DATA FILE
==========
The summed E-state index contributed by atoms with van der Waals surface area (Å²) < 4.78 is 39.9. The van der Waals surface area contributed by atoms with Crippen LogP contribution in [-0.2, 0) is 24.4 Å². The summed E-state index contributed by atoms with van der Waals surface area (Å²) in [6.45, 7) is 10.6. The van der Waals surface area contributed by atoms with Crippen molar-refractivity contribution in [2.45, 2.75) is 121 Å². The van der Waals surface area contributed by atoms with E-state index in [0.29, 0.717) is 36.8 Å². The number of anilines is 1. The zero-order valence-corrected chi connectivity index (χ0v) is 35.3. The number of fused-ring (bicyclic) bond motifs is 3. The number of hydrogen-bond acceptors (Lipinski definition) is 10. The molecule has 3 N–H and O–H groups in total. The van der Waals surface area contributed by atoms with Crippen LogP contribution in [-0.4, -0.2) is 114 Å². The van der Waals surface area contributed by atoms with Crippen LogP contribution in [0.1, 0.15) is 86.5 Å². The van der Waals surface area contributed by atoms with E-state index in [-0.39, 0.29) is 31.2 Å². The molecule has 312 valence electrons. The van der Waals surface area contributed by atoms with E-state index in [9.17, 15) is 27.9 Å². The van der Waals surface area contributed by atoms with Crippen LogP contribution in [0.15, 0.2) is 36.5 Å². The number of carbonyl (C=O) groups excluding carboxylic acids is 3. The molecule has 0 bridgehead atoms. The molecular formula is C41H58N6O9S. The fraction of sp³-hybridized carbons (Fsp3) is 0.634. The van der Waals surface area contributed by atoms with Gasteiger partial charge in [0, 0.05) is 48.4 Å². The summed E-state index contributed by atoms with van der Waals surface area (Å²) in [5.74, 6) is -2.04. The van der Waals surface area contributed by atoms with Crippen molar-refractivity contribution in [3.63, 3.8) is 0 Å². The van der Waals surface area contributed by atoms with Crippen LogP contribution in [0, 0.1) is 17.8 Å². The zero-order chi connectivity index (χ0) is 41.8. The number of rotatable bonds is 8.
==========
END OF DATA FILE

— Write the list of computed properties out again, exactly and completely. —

The summed E-state index contributed by atoms with van der Waals surface area (Å²) < 4.78 is 39.9. The van der Waals surface area contributed by atoms with Crippen LogP contribution in [-0.2, 0) is 24.4 Å². The summed E-state index contributed by atoms with van der Waals surface area (Å²) in [6.45, 7) is 10.6. The van der Waals surface area contributed by atoms with Crippen molar-refractivity contribution in [2.45, 2.75) is 121 Å². The van der Waals surface area contributed by atoms with E-state index in [0.29, 0.717) is 36.8 Å². The number of anilines is 1. The zero-order valence-corrected chi connectivity index (χ0v) is 35.3. The number of fused-ring (bicyclic) bond motifs is 3. The number of hydrogen-bond acceptors (Lipinski definition) is 10. The molecule has 3 N–H and O–H groups in total. The van der Waals surface area contributed by atoms with Crippen LogP contribution in [-0.4, -0.2) is 114 Å². The van der Waals surface area contributed by atoms with Crippen LogP contribution in [0.1, 0.15) is 86.5 Å². The van der Waals surface area contributed by atoms with E-state index in [-0.39, 0.29) is 31.2 Å². The molecule has 312 valence electrons. The van der Waals surface area contributed by atoms with E-state index in [9.17, 15) is 27.9 Å². The van der Waals surface area contributed by atoms with Crippen LogP contribution in [0.15, 0.2) is 36.5 Å². The number of carbonyl (C=O) groups excluding carboxylic acids is 3. The molecule has 0 bridgehead atoms. The molecular formula is C41H58N6O9S. The fraction of sp³-hybridized carbons (Fsp3) is 0.634. The van der Waals surface area contributed by atoms with Gasteiger partial charge in [0, 0.05) is 48.4 Å². The summed E-state index contributed by atoms with van der Waals surface area (Å²) in [5.74, 6) is -2.04. The van der Waals surface area contributed by atoms with Crippen molar-refractivity contribution in [3.63, 3.8) is 0 Å². The van der Waals surface area contributed by atoms with Crippen LogP contribution in [0, 0.1) is 17.8 Å². The zero-order chi connectivity index (χ0) is 41.8. The number of rotatable bonds is 8.